The coronavirus pandemic has established itself as the prominent headline and the subject of most news articles, and as much as we’d like that not to be the case, it is a fact.

As the situation has unfolded, I remember my own grandmother’s stories about the Spanish flu, a pandemic that invaded the world for many months, from January 1918 to December 1920. Grandma lived with her husband and their children in the cotton mill village just north of Dalton’s downtown. When the flu was at its worst, Grandma went door-to-door in her neighborhood, treating the sick and preparing the dead for burial. She escaped the flu herself and as I recall she seemed immune to all communicable disease. She believed the saying “Cleanliness is next to Godliness” came straight from the Psalms or the Sermon on the Mount. In 1918 she and Papa had four sons and a 2-year-old daughter, my mother. Grandma had no medical training but she somehow knew what to do in a sickroom. As far as I know, no one in her family became ill. The pandemic killed more people than the Great War, known today as World War I, between 20 million and 40 million and perhaps more. Over 25 percent of the population of the United States was affected.

Woodstock’s most popular centenarian, Claud Barnes, Jr. shared his own memories of that flu season. Claud died in 2014 at age 101, but he left us with priceless stories about life in Woodstock’s early years. Born here in 1912, he lived with his family on their farm a few miles east of the town. They were active members of Little River Methodist Church where Claud Sr. served as Sunday School Superintendent. A photograph of the family in an “Images of America” collection shows the family on their way to church, posing in their buggy pulled by “Old Pat.” Little Claud was the baby. There would later be one more baby, born in February of 1918. In February of 1920, the flu invaded the household. Claud, at age 7, was the only family member not to be stricken. He was sent, on foot, to town to fetch a doctor. His father and the baby did not survive. His mother, commonly referred to as Miss Emma, would be left to raise her sons, Claud, James Newton, and Miller.

It seems a bit ironic that our present-day pandemic is occurring during the year of the Oberammergau Passion Play. The production, which runs May-October, has now been postponed until May of 2022. The play owes its origin to the 1663-1664 plague that swept through Europe. In the village of Oberammergau, Germany, population 600, a total of 84 citizens had died from the disease. Church officials met and decided that from then on, every ten years, the devout representation of the sufferings and death of Christ should be given, so that God would have mercy and free their village from the appalling sickness. The Vow was made, and from the very hour of the making of The Vow, nobody else in the village died of the dread pestilence. And for over three centuries, the vow has been kept with few exceptions. Easter has not been the same for me since I saw the play in 1984. Establishment of the permanent date had been set in 1680 at 10-year intervals, but to commemorate the 350th anniversary, an extra season of performances was offered in 1984. Oberammergau is still a small town, and its inhabitants remain devoted to the promise their ancestors made so long ago. At a time when many were illiterate, a passion play was a “poor man’s Bible,” telling this magnificent story to thousands who would not hear it in such detail otherwise.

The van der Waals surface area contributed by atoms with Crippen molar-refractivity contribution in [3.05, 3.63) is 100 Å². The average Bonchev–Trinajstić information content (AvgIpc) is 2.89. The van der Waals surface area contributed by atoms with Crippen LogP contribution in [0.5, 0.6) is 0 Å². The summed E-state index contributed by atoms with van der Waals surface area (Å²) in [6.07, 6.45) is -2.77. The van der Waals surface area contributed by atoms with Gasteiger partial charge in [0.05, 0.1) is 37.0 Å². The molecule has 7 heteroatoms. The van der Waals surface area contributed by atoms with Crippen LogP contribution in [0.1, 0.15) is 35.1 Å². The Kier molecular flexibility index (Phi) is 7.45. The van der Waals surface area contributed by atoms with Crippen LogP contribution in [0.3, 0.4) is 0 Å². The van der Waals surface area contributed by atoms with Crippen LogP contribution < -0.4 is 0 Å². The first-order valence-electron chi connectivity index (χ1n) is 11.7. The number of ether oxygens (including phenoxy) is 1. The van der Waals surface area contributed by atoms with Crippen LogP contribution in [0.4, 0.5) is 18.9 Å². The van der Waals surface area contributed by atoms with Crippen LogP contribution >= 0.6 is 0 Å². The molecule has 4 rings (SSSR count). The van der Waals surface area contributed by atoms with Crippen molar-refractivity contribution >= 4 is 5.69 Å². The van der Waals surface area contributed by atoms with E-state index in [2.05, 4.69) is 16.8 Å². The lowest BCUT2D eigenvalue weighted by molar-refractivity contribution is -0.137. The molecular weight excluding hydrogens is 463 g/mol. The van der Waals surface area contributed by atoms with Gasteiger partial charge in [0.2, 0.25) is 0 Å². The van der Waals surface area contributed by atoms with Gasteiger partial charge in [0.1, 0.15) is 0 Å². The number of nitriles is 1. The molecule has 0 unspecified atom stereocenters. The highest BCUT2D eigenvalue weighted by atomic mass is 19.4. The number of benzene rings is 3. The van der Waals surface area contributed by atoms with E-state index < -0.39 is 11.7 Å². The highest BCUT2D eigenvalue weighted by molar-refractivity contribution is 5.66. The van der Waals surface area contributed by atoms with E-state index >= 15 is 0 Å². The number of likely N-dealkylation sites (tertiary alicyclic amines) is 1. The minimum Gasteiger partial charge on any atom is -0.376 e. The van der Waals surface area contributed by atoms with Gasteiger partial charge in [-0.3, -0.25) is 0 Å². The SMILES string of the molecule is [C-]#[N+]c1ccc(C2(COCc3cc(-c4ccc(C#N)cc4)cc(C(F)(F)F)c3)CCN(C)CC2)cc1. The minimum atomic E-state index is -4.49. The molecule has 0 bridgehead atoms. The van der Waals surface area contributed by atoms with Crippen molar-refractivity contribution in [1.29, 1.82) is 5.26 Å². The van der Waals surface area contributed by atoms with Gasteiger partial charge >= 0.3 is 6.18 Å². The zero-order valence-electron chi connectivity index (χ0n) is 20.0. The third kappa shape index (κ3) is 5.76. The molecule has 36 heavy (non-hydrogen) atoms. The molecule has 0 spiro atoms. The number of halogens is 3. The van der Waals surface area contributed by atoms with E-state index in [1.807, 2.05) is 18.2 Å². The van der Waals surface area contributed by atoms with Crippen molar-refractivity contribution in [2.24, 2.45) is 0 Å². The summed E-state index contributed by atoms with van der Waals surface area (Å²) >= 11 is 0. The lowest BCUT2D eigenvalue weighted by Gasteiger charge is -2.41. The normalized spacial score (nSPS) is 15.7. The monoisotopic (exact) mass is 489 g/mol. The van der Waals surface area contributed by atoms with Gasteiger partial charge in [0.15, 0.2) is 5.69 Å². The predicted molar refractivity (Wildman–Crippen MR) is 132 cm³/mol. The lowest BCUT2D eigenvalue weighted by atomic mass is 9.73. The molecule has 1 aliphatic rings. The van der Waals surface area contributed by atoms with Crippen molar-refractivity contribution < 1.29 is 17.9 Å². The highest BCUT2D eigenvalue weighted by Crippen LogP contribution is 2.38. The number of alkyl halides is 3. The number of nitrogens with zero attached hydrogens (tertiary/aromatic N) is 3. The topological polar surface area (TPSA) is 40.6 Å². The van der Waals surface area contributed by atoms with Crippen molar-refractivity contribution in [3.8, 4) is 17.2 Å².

When FDR said, “The only thing we have to fear is … fear itself,” he was addressing the nation’s anxiety during the Great Depression. Although that may still be true today, it was not a physical sickness that caused the fears of that day. I like what Billy Graham says in a Daily Devotion publication, “There is no shame in being afraid. We’re all afraid from time to time.” He quotes from the Old Testament, “Fear not, for I am with thee.” He defines fear as a two-fold word. It can be an emotion, with dread and anxious concern. But it also means awe, and wonder, and profound reverence, inspiring trust and confidence. We are to have that kind of fear.

And along with both fears, we must use caution. We’re all in this together, students of circumstance, learning valuable lessons daily, often the hard way. I hope we are learning patience and practicing compassion. We are blessed with the ability to communicate more easily than ever before, staying in touch with kith and kin, encouraging each other. We share our fears of the unknown, hoping to postpone pushing the panic button. But we need to share that other fear as well, the one of awe and wonder and reverence. With all our many differences, it may be the only “tie that binds.”

Juanita Hughes is a retired head of the Woodstock Public Library and a local historian.

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